On January 18th, 2016 a new and cool satellite was launched into space.
The Jason-3 carries an array of oceanographic sensors that are capable of measuring sea level heights, currents and even capturing information on wind speed.
What excites me most though is its ability to measure sea level heights to within 3.3cm – globally. Will this ability and order or accuracy make our traditional seabed mounted tide gauges obsolete?
Why does this excite me?
Not because I don’t like tide gauges, but tides are the largest source of error in an offshore hydrographic surveying and the more we know about them the more accurate our charts can become. The Jason-3 suite of sensors should provide valuable data to help improve our understanding and modelling of tides worldwide, thereby making charts more accurate for the mariner.
There are thousands of offshore shoals and banks that pose a hazard to shipping. Charting them to a high order of accuracy requires accurate tide data and this traditionally requires us to install seabed mounted tide gauges or as is more common now, to use satellited derived tides and models, but in doing so accepting a greater source of tide error. Installing seabed mounted gauges is a costly and time consuming operation that that requires people and vessels to be on-site installing equipment often for days. The use of GNSS tides, or satellite derived tide data, which requires no on-site equipment is often the preference so that the survey vessels can collect more bathymetric data for the same amount of money.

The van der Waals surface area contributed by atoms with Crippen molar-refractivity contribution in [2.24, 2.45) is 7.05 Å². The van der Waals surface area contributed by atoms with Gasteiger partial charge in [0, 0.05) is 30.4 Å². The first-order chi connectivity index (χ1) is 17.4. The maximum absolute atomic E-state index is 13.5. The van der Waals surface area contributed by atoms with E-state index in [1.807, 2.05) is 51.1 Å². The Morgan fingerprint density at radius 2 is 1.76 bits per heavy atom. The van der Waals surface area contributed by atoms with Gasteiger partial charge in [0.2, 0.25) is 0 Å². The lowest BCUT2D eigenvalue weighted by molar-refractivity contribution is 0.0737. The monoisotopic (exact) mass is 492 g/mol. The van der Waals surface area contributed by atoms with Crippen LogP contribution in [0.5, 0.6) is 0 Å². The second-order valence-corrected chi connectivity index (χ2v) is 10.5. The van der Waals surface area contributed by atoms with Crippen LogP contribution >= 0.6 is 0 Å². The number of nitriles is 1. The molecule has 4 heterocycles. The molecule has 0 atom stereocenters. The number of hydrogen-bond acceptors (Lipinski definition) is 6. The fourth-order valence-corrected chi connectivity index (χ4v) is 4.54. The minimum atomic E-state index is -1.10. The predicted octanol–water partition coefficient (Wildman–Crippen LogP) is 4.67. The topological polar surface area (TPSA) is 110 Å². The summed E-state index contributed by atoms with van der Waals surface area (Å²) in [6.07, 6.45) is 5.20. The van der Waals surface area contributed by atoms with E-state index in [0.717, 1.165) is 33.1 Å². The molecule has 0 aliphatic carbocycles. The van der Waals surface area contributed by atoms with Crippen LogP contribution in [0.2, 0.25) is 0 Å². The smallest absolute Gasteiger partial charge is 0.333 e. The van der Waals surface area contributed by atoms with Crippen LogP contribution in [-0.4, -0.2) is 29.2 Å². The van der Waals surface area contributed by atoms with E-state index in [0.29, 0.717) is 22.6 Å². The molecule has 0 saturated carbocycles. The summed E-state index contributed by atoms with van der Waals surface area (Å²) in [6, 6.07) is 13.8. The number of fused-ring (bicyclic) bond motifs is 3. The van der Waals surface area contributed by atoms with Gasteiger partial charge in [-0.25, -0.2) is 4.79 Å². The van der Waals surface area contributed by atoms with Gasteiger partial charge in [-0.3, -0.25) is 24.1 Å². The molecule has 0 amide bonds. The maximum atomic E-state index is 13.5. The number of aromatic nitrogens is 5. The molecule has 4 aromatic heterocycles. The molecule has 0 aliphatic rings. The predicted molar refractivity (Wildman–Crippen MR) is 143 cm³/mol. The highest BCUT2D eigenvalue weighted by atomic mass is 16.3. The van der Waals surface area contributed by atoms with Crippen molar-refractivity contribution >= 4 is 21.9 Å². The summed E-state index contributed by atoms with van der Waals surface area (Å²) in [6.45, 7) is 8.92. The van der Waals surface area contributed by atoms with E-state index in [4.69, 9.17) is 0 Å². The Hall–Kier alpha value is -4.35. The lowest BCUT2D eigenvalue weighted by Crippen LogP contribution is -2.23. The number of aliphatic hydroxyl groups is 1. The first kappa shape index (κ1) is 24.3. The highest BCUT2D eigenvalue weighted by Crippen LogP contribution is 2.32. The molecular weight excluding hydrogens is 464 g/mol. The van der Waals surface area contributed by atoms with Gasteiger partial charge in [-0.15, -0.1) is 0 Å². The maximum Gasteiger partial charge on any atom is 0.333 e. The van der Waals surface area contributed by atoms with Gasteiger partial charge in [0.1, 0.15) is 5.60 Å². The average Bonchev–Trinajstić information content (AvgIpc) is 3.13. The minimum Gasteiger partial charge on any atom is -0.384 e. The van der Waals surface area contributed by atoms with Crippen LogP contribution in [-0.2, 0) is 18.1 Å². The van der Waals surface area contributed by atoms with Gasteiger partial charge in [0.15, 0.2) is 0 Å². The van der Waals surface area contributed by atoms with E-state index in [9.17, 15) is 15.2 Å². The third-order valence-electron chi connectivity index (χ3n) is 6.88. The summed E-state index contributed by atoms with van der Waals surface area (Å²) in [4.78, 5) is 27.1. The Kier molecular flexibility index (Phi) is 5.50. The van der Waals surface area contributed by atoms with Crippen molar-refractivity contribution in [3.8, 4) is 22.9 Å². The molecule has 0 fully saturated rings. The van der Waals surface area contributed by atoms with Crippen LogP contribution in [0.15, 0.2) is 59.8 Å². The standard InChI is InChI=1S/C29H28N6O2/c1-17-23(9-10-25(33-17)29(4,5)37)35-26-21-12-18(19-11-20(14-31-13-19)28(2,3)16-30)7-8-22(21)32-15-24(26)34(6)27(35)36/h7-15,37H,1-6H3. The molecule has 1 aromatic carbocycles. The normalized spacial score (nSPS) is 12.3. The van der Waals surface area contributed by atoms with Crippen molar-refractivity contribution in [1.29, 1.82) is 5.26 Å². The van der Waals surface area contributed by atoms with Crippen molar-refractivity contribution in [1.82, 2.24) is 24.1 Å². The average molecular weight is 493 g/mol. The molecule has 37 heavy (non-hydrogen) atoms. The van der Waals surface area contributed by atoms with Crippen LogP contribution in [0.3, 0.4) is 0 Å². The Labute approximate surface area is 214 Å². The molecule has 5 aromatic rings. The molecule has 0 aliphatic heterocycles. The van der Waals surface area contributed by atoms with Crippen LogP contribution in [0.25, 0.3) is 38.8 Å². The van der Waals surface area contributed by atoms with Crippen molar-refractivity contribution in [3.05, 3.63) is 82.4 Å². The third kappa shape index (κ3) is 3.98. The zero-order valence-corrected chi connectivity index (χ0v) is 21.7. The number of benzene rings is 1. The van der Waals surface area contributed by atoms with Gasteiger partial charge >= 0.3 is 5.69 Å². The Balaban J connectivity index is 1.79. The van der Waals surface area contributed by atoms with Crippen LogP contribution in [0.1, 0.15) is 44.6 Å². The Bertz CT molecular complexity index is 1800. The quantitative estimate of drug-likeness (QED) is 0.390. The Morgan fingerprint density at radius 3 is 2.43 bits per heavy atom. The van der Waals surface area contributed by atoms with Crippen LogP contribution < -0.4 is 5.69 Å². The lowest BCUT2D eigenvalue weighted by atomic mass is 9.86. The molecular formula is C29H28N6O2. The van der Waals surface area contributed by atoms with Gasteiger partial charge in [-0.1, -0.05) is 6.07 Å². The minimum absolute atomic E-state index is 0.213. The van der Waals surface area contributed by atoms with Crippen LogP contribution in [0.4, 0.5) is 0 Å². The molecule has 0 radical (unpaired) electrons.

Whilst this approach is certainly supported, the advances in technology and accuracies quoted by the Jason-3 satellite will eventually mean there is no compromise. By potentially providing this critical tide or sea level link, it is paving the way for high accuracy hydrographic surveys to be conducted without people even being on site through the use of autonomous vessels - but that’s another topic.
The future of tide gauges
In my opinion, even with the advances in technology and accuracy such as demonstrated here, the use of satellite derived tides will remain an option in the less complex offshore regions only. Tide gauges will remain the tool of choice in the more challenging coastal regions where topography has a greater impact.
I am looking forward to following the Jason-3's progress and how it contributes to hydrography.
Check out this really interesting article with more information on the Jason-3 satellite.Meet Jason-3
Related Tag: Geophysical Survey Company